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(39:41; Bad Elephant Music)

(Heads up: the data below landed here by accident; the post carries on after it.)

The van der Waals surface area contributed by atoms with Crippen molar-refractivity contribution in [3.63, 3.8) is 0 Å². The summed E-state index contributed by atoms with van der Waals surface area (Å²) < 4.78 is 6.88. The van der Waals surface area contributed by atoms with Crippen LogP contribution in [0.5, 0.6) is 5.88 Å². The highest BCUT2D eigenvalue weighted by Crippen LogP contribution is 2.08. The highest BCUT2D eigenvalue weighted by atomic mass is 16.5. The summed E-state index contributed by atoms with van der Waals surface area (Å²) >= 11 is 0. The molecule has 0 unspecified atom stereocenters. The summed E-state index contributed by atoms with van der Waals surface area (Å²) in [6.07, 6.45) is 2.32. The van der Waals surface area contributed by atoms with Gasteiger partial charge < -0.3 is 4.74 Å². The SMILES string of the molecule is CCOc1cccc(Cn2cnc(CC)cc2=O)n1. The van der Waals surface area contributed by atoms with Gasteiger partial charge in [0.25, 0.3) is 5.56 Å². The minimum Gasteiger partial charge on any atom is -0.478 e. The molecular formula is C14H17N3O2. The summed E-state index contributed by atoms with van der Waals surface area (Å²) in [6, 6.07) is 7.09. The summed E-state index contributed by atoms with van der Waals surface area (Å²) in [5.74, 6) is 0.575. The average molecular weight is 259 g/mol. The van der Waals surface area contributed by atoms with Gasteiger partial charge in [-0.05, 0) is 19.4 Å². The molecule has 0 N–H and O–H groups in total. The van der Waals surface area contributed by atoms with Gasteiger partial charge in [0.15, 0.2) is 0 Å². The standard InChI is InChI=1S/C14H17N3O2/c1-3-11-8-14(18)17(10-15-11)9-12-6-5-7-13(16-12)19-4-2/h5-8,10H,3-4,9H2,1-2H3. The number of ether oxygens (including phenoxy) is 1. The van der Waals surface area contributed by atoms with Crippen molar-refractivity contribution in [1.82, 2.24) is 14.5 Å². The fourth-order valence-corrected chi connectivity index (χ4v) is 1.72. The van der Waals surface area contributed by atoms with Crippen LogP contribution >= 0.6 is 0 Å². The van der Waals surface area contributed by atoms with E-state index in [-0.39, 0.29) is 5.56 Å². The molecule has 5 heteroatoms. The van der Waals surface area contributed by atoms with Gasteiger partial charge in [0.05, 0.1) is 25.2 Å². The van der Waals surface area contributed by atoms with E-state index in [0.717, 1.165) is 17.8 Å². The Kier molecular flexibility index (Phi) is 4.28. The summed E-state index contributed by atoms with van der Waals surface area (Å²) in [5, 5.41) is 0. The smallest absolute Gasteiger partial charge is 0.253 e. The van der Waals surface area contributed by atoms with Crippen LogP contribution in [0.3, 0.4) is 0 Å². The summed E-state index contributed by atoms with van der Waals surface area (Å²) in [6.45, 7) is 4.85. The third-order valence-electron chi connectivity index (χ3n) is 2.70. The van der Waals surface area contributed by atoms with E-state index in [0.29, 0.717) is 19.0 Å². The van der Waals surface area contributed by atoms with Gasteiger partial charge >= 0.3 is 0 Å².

After far too long, The Bob Lazar Story are back with their fourth album, and for those who have yet to come across them then they describe themselves as "purveyors of tritonal wankery, and offer an oasis of ProgMathsyFusion to soothe your weary earholes,” so there. If that isn’t enough, band leader/guitarist/multi-instrumentalist Matt Deacon is the only prog musician I have been able to have a beer with here in the Garden City (Christchurch NZ, not WGC UK), as he also departed from the UK many years ago to settle in Aotearoa. What I have always found quite intriguing about the band is that there are based around Matt and drummer Chris Jago, both originally Scousers, but Chris is based in Los Angeles which makes both composing and recording somewhat interesting as they work independently to create something which sounds as if they are bouncing ideas off each other. Also of interest to fans of the band is the reappearance of Mike Fudakowski on bass, who appeared on the second album ‘Space Roots’. I asked Matt what had happened with Mike and was told “Fud was heavily involved in an 8 year-long Dungeons and Dragons campaign and couldn't be disturbed. He escaped with his life, just, and I brought him back on board for a few tunes.” With album art which link to previous releases, a weird obsession with something called a “foodstool”, and a predilection for things very hot and spicy (hence the cover this time around), it is safe to say that this band are quite different to what else is around, and that’s before we get to the music. For Matt and Chris the world revolves around Frank Zappa, although in recent years there has also been an influence from Cardiacs. Complex and complicated music, which at times also includes quite a sense of humour, one would never realise the two main musicians are on either sides of the Pacific ocean as they weave their patterns. There are sixteen tracks with a total running time of less than forty minutes, and some of them are just off the wall skits not to be taken seriously at all, while others build and develop, all the time showing there is a future for instrumental progressive music from artist who refuse to conform to any given idea of what that should be like. Definitely for fans of Zappa, ‘Sing To God’ era Cardiacs, and progheads who don’t want their music to be too serious.
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